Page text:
As well as the much quoted Philosophy of Andy Warhol, Warhol is known for writing a number of books – including 25 Cats Named Sam and Wild Raspberries – and even a novel entitled a, A Novel, which is said to be a response to James Joyce’s Ulysses. The book follows 24 hours in the life of Ondine, an actor who regularly appeared in Warhol’s films and a firm fixture at The Factory.
While Warhol is often painted as a ‘freak’ who appropriates and portrays the beautiful and the damned from the outside, the artist was in fact a very fashionable figure. He was just as at home with politicians and heiresses as drag queens and drifters, as demonstrated by little known rushes Warhol shot in the 70s that show John F. Kennedy Junior play fighting on a beach and his presence at parties which also included ‘Lady Bird’ Johnson, first lady of the United States from 1963 to 1969.
From brand partnerships to signature looks – not to mention repetitive content – many of today’s hottest influencers seem to be taking a leaf out of Warhol’s book when it comes to self promotion.
While his works on canvas reach astronomical prices at auction, many of Andy Warhol’s prints remain extremely accessible to collectors just starting to build their collection. Copies of his exquisite A Gold Book start at just £1000 while his Fish Wallpaper can be acquired for as little as £7000. Over the last 5 years around 40% of Warhol lots at auction were worth between $0 and $10k. Read more.
Having said that, most of Warhol’s oeuvre lies well beyond the $1million mark. Usually these lots consist of silkscreens printed onto canvas, rather than paper which was used for larger edition sizes. Many works are available on paper, and are much more affordable.
According to Myra Scheer, it was Warhol who first thought to put himself in the frame with the stars and sirens of Studio 54. If he was alive today, just imagine who he might be hanging out with.
According to his closest friends Warhol was always coming up with ideas, taking inspiration from the world around him and translating it into his art with his signature ingenuity. Some of his ideas, however, were not so great; one time he is said to have declared that ‘Someone should invent a sandwich with a drink in it.’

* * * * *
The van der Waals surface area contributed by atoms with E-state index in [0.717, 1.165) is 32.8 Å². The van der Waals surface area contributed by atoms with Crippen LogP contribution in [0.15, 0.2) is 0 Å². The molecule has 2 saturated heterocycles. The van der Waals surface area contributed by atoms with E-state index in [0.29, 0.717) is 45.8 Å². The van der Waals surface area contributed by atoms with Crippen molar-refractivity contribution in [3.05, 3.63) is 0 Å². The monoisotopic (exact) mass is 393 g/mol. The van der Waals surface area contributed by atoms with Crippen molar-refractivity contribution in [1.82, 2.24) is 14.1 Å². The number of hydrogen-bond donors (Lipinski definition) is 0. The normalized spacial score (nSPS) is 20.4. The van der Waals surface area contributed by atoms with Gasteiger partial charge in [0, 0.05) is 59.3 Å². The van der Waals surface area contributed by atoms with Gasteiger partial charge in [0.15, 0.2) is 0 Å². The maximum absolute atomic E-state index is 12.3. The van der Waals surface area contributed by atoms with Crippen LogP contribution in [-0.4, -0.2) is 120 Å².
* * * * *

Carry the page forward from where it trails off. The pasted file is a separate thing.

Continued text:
55 years before the Tate’s latest major retrospective, and two years after President Kennedy was shot, Warhol enjoyed his first museum show at the Institute of Contemporary Art in Philadelphia. The opening night was mobbed by over 1,600 fans keen to get a look at Warhol and his glamorous entourage.
One day at the Factory Dorothy Podber asked Warhol if she could ‘shoot’ a stack of four Marilyn paintings, and Warhol, believing she meant to photograph them, consented. When she got her pistol out he was a little surprised, however the damage done didn’t put him off; they were later exhibited with the holes painted over with makeup and a new title, Shot Marilyn.
Declaring that Pop Art was ‘dead’, Warhol staged an exhibition at Leo Castelli’s gallery in 1966 to celebrate his retirement from painting. The show consisted of one room full of silver helium balloons in the shape of pillows, originally created for Merce Cunningham’s Rain Forest, while the other was covered in his pink, yellow, and black cow wallpaper.
While he may have illustrated a cookbook with Suzie Frankfurt entitled Wild Raspberries, Warhol also dreamed of opening a restaurant inspired by the 1950s ‘automat’ model where food was served by machines. He wanted to call it the ‘Andy-mat’.
Though he may have made a book called 25 Cats Named Sam And One Blue Pussy Warhol was also a dog lover. His sausage dog Archie was famously immortalised in print but he also had a fondness for pugs.
As Warhol was attempting to make the jump from commercial to fine art he employed friend and interior designer Muriel Latow to come up with some ideas for paintings. The first idea she gave him was to paint dollar bills, and the second became the Campbell’s Soup series which now sell for well over £1 million.
Strange but true, in 1981 Donald Trump paid a visit to the Factory. The meeting was set up by Warhol’s friend and art director of Interview magazine, Marc Balet who thought Warhol could do a portrait of the Trump Tower to hang in its lobby. Later Warhol wrote in his diaries, ‘It was so strange, these people are so rich. They talked about buying a building yesterday for $500 million or something. […] He’s a butch guy. Nothing was settled, but I’m going to do some paintings anyway, and show them to them.’ He did the paintings, but Trump never bought them, which then triggered another diary entry: ‘I think Trump’s sort of cheap, though, I get that feeling.’
Taking inspiration from Andy Warhol’s 1975 book The Philosophy of Andy Warhol: From A to B and Back Again, Lou Reed made a series of songs meant for Andy’s ears only that were recently discovered in the Andy Warhol Museum archive. The recording also features Reed accusing Warhol of being manipulative and even saying that it would have been better if the artist had died from the gunshot wound inflicted upon him by Valerie Solanas, though he apologises for this at the end of the song.
While it is always referred to as The Factory, there were in fact three in existence between 1962 and 1984. The first one, whose walls were covered in aluminium foil, was known as the Silver Factory and was located at 231 East 47th Street, in Midtown Manhattan. Warhol left it in 1967 when the building was scheduled to be demolished and set up in the Decker Building at 33 Union Square West. the Factory remained there until 1973 when it moved to 860 Broadway.